The first few months of the year can sometimes feel like the longest — sandwiched somewhere between the excited energy of the holiday season and a much-anticipated spring. When the days get too dark too quickly and the evening chill has settled, nothing sounds better than a deep bowl of chewy, saucy pasta and a glass of inky, gripping wine. Luckily, there is no shortage of the dish here in New York.
Here just a few of our inspector’s picks for excellent handmade pastas across New York City and Westchester County.
Jonathan Benno’s eponymous restaurant opened in 2018 within The Evelyn Hotel, but the chef has over three decades of experience in some of the finest kitchens across the country. Before striking out on his own, he was the Chef de Cuisine at Thomas Keller’s Per Se for five years. At Benno, pastas make up just a portion of the menu, but are abundantly luxurious with ingredients like black truffle, sea urchin and Maine lobster.
This over-the-top, vintage Italian-American restaurant catapulted chefs Mario Carbone, Rich Torrisi and their Major Food Group onto the national dining scene when it opened seven years ago. At the original Greenwich Village location (there are outposts in Las Vegas and Hong Kong), pastas like the beloved spicy rigatoni vodka are an unequivocal highlight of the menu.
A new Bib Gourmand in the New York City & Westchester 2020 Guide, Ammazzacaffè is a neighborhood choice for reliably good house made pasta. This is an Italian-styled trattoria by way of Brooklyn. Harder to find pasta shapes (all made with an extruder in-house) like garganelli quills and frilly reginette are perfectly matched to their from-scratch sauces, which cling to every nook and cranny.
If 2020 is, indeed, the year of lasagna, then Baker & Co. is the place in New York City to have it. Here, the lasagna, among other things, is pulled bubbling hot from the wood-fired oven. This longtime Bib Gourmand in the West Village comes from the same group behind similarly charming spots like Aurora and, most recently, Fort Greene’s Evelina. If lasagna isn’t what you’re craving, maybe the mac & cheese “cacio e pepe” will do.
The Cookery may be over ten years old, but it is among the first class of Bib Gourmands in Westchester County. Chef/owner David DiBari graduated from the Culinary Institute of America and worked in kitchens around Manhattan before he settled in Dobbs Ferry and opened The Cookery. Handmade pastas like rigatoni with bone marrow and lemon brown butter ravioli stand out on the menu.
In Staten Island, Enoteca Maria is literally nonna’s kitchen. Owner Joe Scaravella oversees a roster of home cooks—who also happen to be grandmothers—responsible for preparing a host of ever-changing nightly specials. The core menu, however, is Italian, and is prepared by Chef (and grandmother) Adelina Orazzo Casola, a Naples native. Her preparations of offal may get all the attention, but pastas are generous and satiating.
Chef/co-owner Giancarlo Cacciatori named Nonna Beppa, which opened in 2018, after his grandmother. The signature dish at this new Bib Gourmand is tortellini en brodo: little parcels filled with cured meat and Parmigiano-Reggiano cheese served in a light broth. The pasta selection highlights other regional specialties from Cacciatori’s native Emilia-Romagna like tagliatelle with ragu and lasagna Bolognese.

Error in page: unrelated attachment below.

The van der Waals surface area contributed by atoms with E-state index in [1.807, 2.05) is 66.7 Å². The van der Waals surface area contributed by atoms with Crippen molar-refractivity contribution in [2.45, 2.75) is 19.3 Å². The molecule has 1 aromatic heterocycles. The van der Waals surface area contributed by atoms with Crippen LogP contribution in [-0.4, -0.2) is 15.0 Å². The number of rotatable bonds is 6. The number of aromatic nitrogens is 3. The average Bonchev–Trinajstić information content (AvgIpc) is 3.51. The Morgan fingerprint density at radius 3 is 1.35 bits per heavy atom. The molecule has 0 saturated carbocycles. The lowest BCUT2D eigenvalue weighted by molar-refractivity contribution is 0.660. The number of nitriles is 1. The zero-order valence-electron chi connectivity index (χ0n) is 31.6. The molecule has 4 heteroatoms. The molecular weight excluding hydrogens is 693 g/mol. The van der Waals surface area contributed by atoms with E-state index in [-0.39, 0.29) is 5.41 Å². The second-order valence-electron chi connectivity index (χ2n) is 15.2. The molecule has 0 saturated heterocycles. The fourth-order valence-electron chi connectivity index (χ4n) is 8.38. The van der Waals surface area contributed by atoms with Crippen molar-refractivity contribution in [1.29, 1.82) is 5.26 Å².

Chef Roberto Paciullo opened this iconic Italian restaurant on Arthur Avenue, the Little Italy of the Bronx, in 2008. Named after the area code for Salerno, a city outside Naples, the restaurant specializes in Neapolitan-style pizzas and other southern Italian fare. Though there are outposts in Manhattan and Westchester, the original offers consistently well-prepared pastas like linguini alla puttanesca and rigatoni with butternut squash sauce.
Joe Campanale is a restaurateur and highly regarded sommelier known for his effortlessly cool, and thus very much in-demand, New York take on an Italian trattoria. It started with dell’anima and L’Artusi and continues with his latest, Fausto in Brooklyn. Under chef and co-owner Erin Shambura, the long list of pastas has something for everyone. Here, orecchiette is served with fennel-braised pork and whole wheat chittara is twirled with mushrooms and capped with a gently poached egg.
Manhattan’s Little Italy may have a reputation for overpriced lunch specials and tourist-baiting gelato shops, but you can still find a good plate of pasta here. Gelso & Grand is a contemporary-styled restaurant that takes its ingredients seriously. House-milled flour is used in the hand-rolled pasta, which is paired with myriad sauces in classic combinations like spaghetti pomodoro and brown butter gnocchi.
This year, chef Sara Jenkins is celebrating the tenth anniversary of her iconic East Village restaurant, Porsena. This is a neighborhood restaurant that, for years, defined its neighborhood. Here, the “pasta-centric” menu (there are ten pastas available) offers timeless classics like rigatoni with sausage and spaghetti with meatballs. The penne arrabbiata, an is an original recipe from 2010.
Chef/owner, and Rome native, Antonio Morichini goes to painstaking efforts to faithfully recreate the cuisine of his home county at his trattoria in Astoria, Queens. Many of his ingredients, from cured ham to various cheeses, are imported from Italy. Northern Italian pastas make up most of the selection, but a handful of Roman specialties, like bucatini all’Amatriciana and spaghetti carbonara, are an interesting detour.